SonicAire fans add another layer of protection to a wood pellet plant’s dust mitigation and control strategy, Newton explains. “This really works in any industry,” he says. “They can be an additive—you can spot treat with them or do a full system to cover the entire facility. We take care of your overhead spaces to control fugitive dust.”

Although Newton has been with SonicAire for the past 10 years, he says he started his career in forensic engineering, focusing a great deal on fire science, and fire and explosion investigations. “Almost all combustible dust events—every single one I’ve studied—are due to fugitive dust that escapes,” he says. “This problem is almost always due to dust being in overhead spaces. If you can prevent that, then you can help protect your facility from those kinds of events.”

The SonicAire dust control fans with BarrierAire Technology are designed to move robotically, oscillating up and down, based on the customer’s range needs. “They rotate 360 degrees continuously, which creates an overhead barrier,” Newton says. “It’s really high-velocity airflow, reaching out a good distance.”

SonicAire has its own line of controls to manage the fans or, if preferred, they can be integrated into the customer’s PLC system. “In accordance with NFPA, they are interlocked with the plant’s fire protection system,” Newton says. “If there’s a fire event, the fans shut down.” The integrated control system runs the fans when the plant is operating, and when operations shut down, so do the fans.

More important than the high functionality of SonicAire’s fans is the company’s team of engineering support, Newton says. “We design a truly engineered system for the customer, based on their individual needs,” he says. “We have multiple fan models, mounting equipment, controls, and a full tech support and service team.”

Newton adds that SonicAire launched a new product line of fans this year that are more robust and help reduce noise. “They feature new components that add to the longevity and life expectancy of the equipment,” he says. “They’re really built for highly industrialized settings.”

According to Newton, SonicAire’s dust control fans are integrated into nearly a dozen pellet manufacturing facilities in North America, including some of the largest. “It’s fulfilling to be part of a company I know is making a difference in people’s lives,” he says. “I hate waste—repeating laborious jobs with no return on investment or added value. It’s great to be part of something that does that but also impacts people’s lives.”

Beyond its cool name, BossTek is known for its dust suppression cannons. Mike Lewis, BossTek’s vice president of sales, says the company started in 2004 servicing demolition sites, offering its powerful DustBoss cannons to control fugitive dust. Since then, the cannons have been used in a variety of exterior settings, including ports to suppress dust from loading wood pellets onto cargo ships.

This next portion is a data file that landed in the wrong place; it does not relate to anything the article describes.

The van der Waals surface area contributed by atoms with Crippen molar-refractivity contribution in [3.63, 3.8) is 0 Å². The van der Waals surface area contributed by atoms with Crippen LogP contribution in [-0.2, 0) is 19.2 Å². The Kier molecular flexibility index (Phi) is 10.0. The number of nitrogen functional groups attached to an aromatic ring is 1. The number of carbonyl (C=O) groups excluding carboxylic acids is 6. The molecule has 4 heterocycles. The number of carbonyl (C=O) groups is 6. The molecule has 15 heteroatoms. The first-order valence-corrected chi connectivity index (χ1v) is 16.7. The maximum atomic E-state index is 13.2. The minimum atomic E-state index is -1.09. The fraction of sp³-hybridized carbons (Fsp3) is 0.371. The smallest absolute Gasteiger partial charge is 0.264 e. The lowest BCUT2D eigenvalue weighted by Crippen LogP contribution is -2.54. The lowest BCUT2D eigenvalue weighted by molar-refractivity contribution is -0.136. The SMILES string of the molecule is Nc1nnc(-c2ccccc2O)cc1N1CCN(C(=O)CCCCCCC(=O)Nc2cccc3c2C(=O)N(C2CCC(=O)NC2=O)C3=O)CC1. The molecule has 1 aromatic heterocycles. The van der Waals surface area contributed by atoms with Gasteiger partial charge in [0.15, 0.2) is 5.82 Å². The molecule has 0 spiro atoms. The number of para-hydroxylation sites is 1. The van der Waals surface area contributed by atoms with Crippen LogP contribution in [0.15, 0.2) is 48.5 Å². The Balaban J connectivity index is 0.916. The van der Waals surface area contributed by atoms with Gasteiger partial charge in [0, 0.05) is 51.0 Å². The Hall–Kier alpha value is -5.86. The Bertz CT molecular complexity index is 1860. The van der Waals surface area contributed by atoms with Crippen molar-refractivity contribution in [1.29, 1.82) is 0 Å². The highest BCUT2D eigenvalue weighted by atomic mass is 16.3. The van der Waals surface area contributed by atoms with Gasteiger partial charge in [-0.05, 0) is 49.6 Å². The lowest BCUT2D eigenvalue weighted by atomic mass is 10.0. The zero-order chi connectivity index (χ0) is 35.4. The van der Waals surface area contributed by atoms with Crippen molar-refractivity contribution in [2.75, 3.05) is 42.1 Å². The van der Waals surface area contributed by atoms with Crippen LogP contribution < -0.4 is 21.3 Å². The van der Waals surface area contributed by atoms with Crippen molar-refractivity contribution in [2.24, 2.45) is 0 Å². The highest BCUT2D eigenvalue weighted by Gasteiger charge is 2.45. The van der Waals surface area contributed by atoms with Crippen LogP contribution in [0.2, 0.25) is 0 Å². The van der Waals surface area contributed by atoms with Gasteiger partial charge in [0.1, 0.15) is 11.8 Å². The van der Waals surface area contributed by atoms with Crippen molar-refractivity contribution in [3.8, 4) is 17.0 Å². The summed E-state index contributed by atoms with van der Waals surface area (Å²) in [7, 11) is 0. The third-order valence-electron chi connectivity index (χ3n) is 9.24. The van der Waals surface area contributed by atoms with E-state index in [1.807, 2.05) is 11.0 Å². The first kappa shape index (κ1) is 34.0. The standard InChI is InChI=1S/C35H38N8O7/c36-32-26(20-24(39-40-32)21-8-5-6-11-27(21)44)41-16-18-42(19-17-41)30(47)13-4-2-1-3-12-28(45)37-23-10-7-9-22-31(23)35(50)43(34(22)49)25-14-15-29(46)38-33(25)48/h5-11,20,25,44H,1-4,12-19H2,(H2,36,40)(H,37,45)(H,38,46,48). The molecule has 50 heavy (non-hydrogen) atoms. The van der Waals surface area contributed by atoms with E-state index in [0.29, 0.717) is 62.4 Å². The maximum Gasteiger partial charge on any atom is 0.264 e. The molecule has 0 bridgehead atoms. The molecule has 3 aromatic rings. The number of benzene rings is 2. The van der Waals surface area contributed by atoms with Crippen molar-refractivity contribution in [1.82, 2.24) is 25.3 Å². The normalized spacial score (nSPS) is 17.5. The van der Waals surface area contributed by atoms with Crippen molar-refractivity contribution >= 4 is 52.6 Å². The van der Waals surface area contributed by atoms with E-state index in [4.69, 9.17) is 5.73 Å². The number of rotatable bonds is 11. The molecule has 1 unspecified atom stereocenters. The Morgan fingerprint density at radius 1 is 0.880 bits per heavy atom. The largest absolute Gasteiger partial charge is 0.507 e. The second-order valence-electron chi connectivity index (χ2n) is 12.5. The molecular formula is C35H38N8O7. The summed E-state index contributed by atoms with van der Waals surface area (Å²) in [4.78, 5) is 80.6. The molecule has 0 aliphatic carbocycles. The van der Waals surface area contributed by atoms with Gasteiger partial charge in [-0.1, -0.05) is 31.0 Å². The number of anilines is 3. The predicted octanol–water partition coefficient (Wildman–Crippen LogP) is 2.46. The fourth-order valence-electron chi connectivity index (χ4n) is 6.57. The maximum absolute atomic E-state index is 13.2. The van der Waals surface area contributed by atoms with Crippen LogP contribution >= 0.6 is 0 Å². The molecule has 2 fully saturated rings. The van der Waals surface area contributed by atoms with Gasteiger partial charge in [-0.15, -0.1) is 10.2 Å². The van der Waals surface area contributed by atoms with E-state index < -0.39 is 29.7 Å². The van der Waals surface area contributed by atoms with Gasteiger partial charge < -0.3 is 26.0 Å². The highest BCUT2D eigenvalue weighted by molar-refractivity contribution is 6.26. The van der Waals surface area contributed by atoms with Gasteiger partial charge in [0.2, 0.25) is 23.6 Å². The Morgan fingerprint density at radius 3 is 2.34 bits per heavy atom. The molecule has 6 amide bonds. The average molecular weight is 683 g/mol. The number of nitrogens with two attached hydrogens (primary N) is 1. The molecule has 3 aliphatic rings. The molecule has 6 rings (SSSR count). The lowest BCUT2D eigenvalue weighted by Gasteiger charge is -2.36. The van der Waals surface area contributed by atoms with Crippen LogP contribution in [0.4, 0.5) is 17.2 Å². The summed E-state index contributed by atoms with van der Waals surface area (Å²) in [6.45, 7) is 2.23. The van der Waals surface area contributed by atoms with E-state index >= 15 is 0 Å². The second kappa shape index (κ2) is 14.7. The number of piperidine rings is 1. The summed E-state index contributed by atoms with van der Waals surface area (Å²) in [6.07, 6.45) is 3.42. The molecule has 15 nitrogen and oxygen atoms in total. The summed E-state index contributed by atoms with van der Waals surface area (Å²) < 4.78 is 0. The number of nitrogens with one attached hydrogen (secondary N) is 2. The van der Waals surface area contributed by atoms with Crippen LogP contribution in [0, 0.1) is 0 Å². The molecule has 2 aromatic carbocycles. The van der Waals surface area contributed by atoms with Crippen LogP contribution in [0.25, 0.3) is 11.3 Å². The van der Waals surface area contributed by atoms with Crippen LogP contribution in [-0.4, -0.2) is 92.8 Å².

Featuring its DustBoss Surge center nozzle jet accompanied by mister rings, DustBoss cannons atomize water to knock down visible dust. “Our nozzles break down the water droplets to between 50 and 200 microns,” Lewis says. “The atomized water agglomerates with dust, making it heavy and drop to the ground.” Lewis says pellet mill applications for cannons may include loading trucks or railcars, and anywhere there’s transfer points on conveyor lines—perhaps even in the woodyard.

In addition to its cannons, BossTek also manufactures a line of rings—like those on the rims of its cannons but separate—and misters. The DB-Rings feature 30 nozzles and may sit at the underbelly of a conveyor or a telescopic shoot, for example, with the product passing through the misting ring as it journeys off the conveyor or down the shoot and into a pile, helping to minimize fugitive dust. For other transfer points, BossTek’s misters, the DB-M Mini, are attached to two-foot booms with nine nozzle misting heads and U-bolts for versatile setup. The DB-M Minis mist out about a half-gallon of water per minute, Lewis says.

Although Lewis says he’s not aware of any DB-M Minis, DB-Rings or cannons used inside pellet plants—as “the moisture might disturb baghouse filters,” he says—Galis says he would consider such machines if Greene Team Pellet Fuel Co. had product dropping in the open air inside the building. “But we don’t do that,” Galis says. “I’ve heard of them being used at plants that receive dry sawdust on tipping trailers. When they dump, they have atomized water misted onto the fugitive dust to get rid of it. We don’t do that with our dry sawdust though. We bring that in on walking floors, which produces minimal dust.”

The pellet industry is no doubt highly competitive, “but we’re also one industry,” Galis says. For this reason, Galis is willing to share his experience with dust control. “If we lose producers because their plants blow up, or insurance rates go super high and we’re lumped in with others who don’t have [these controls], then that’s not good for us. I think the SonicAire fans are a massive improvement as far as the safety of our plant goes.” 

Author: Ron Kotrba
Senior Editor, Pellet Mill Magazine